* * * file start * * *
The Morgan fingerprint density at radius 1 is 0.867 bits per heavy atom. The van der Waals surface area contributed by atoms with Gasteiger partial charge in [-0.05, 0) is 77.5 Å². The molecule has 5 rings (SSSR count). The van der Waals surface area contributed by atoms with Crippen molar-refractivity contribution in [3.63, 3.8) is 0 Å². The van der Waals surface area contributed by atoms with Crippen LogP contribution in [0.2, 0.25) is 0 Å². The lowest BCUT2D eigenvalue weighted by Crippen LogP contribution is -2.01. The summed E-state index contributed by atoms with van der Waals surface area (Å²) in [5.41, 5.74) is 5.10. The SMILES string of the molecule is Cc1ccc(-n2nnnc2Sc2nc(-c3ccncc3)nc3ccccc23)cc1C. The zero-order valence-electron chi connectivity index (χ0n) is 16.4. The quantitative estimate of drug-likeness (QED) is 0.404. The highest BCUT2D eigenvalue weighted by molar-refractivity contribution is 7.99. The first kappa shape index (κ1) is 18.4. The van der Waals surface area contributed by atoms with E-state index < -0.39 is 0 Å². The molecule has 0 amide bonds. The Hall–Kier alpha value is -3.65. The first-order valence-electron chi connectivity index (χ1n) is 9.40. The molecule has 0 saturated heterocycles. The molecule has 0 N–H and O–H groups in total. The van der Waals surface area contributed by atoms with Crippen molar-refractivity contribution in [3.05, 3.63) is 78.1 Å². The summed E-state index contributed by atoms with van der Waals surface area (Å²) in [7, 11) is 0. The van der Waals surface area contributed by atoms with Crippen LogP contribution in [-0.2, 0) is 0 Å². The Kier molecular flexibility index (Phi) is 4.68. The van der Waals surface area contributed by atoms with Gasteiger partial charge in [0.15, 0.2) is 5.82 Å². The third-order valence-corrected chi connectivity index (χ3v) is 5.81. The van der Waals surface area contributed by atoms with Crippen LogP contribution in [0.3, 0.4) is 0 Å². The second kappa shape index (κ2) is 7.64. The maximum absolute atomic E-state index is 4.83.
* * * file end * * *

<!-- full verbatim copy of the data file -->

The Morgan fingerprint density at radius 1 is 0.867 bits per heavy atom. The van der Waals surface area contributed by atoms with Gasteiger partial charge in [-0.05, 0) is 77.5 Å². The molecule has 5 rings (SSSR count). The van der Waals surface area contributed by atoms with Crippen molar-refractivity contribution in [3.63, 3.8) is 0 Å². The van der Waals surface area contributed by atoms with Crippen LogP contribution in [0.2, 0.25) is 0 Å². The lowest BCUT2D eigenvalue weighted by Crippen LogP contribution is -2.01. The summed E-state index contributed by atoms with van der Waals surface area (Å²) in [5.41, 5.74) is 5.10. The SMILES string of the molecule is Cc1ccc(-n2nnnc2Sc2nc(-c3ccncc3)nc3ccccc23)cc1C. The zero-order valence-electron chi connectivity index (χ0n) is 16.4. The quantitative estimate of drug-likeness (QED) is 0.404. The highest BCUT2D eigenvalue weighted by molar-refractivity contribution is 7.99. The first kappa shape index (κ1) is 18.4. The van der Waals surface area contributed by atoms with E-state index < -0.39 is 0 Å². The molecule has 0 amide bonds. The Hall–Kier alpha value is -3.65. The first-order valence-electron chi connectivity index (χ1n) is 9.40. The molecule has 0 saturated heterocycles. The molecule has 0 N–H and O–H groups in total. The van der Waals surface area contributed by atoms with Crippen molar-refractivity contribution in [3.05, 3.63) is 78.1 Å². The summed E-state index contributed by atoms with van der Waals surface area (Å²) in [7, 11) is 0. The van der Waals surface area contributed by atoms with Crippen LogP contribution in [-0.2, 0) is 0 Å². The Kier molecular flexibility index (Phi) is 4.68. The van der Waals surface area contributed by atoms with Gasteiger partial charge in [0.15, 0.2) is 5.82 Å². The third-order valence-corrected chi connectivity index (χ3v) is 5.81. The van der Waals surface area contributed by atoms with Crippen LogP contribution in [0.3, 0.4) is 0 Å². The second kappa shape index (κ2) is 7.64. The maximum absolute atomic E-state index is 4.83.